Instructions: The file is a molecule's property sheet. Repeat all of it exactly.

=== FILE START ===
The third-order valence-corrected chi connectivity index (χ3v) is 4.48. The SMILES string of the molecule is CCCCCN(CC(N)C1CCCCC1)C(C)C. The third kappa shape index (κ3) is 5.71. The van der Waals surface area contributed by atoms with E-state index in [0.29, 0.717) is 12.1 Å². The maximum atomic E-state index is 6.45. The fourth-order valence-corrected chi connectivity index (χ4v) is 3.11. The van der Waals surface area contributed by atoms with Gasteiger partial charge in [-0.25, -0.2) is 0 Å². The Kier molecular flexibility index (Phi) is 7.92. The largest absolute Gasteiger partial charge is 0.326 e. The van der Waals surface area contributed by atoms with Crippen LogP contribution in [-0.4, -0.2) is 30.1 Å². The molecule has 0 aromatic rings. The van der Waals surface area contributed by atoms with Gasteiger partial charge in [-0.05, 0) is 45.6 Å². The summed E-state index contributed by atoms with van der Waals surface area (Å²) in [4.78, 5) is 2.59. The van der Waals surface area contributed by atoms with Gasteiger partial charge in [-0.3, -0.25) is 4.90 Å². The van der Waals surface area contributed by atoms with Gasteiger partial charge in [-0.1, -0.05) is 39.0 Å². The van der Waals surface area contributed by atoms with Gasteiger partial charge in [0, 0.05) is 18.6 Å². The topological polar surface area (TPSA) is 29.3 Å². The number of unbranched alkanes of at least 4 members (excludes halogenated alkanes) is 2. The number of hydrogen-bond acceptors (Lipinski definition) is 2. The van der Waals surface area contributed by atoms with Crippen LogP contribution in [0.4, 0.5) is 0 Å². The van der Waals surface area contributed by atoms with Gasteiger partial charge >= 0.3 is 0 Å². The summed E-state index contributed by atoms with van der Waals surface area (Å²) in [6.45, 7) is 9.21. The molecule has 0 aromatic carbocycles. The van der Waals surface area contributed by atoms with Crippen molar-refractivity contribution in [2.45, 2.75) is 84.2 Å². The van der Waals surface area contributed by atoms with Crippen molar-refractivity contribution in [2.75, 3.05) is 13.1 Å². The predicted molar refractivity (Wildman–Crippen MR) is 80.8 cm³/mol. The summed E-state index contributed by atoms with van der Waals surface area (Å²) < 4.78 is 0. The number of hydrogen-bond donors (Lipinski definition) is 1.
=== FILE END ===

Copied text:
The third-order valence-corrected chi connectivity index (χ3v) is 4.48. The SMILES string of the molecule is CCCCCN(CC(N)C1CCCCC1)C(C)C. The third kappa shape index (κ3) is 5.71. The van der Waals surface area contributed by atoms with E-state index in [0.29, 0.717) is 12.1 Å². The maximum atomic E-state index is 6.45. The fourth-order valence-corrected chi connectivity index (χ4v) is 3.11. The van der Waals surface area contributed by atoms with Gasteiger partial charge in [-0.25, -0.2) is 0 Å². The Kier molecular flexibility index (Phi) is 7.92. The largest absolute Gasteiger partial charge is 0.326 e. The van der Waals surface area contributed by atoms with Crippen LogP contribution in [-0.4, -0.2) is 30.1 Å². The molecule has 0 aromatic rings. The van der Waals surface area contributed by atoms with Gasteiger partial charge in [-0.05, 0) is 45.6 Å². The summed E-state index contributed by atoms with van der Waals surface area (Å²) in [4.78, 5) is 2.59. The van der Waals surface area contributed by atoms with Gasteiger partial charge in [-0.3, -0.25) is 4.90 Å². The van der Waals surface area contributed by atoms with Gasteiger partial charge in [-0.1, -0.05) is 39.0 Å². The van der Waals surface area contributed by atoms with Gasteiger partial charge in [0, 0.05) is 18.6 Å². The topological polar surface area (TPSA) is 29.3 Å². The number of unbranched alkanes of at least 4 members (excludes halogenated alkanes) is 2. The number of hydrogen-bond acceptors (Lipinski definition) is 2. The van der Waals surface area contributed by atoms with Crippen LogP contribution in [0.4, 0.5) is 0 Å². The van der Waals surface area contributed by atoms with Gasteiger partial charge >= 0.3 is 0 Å². The summed E-state index contributed by atoms with van der Waals surface area (Å²) in [6.45, 7) is 9.21. The molecule has 0 aromatic carbocycles. The van der Waals surface area contributed by atoms with Crippen molar-refractivity contribution in [2.45, 2.75) is 84.2 Å². The van der Waals surface area contributed by atoms with Crippen molar-refractivity contribution in [2.75, 3.05) is 13.1 Å². The predicted molar refractivity (Wildman–Crippen MR) is 80.8 cm³/mol. The summed E-state index contributed by atoms with van der Waals surface area (Å²) < 4.78 is 0. The number of hydrogen-bond donors (Lipinski definition) is 1.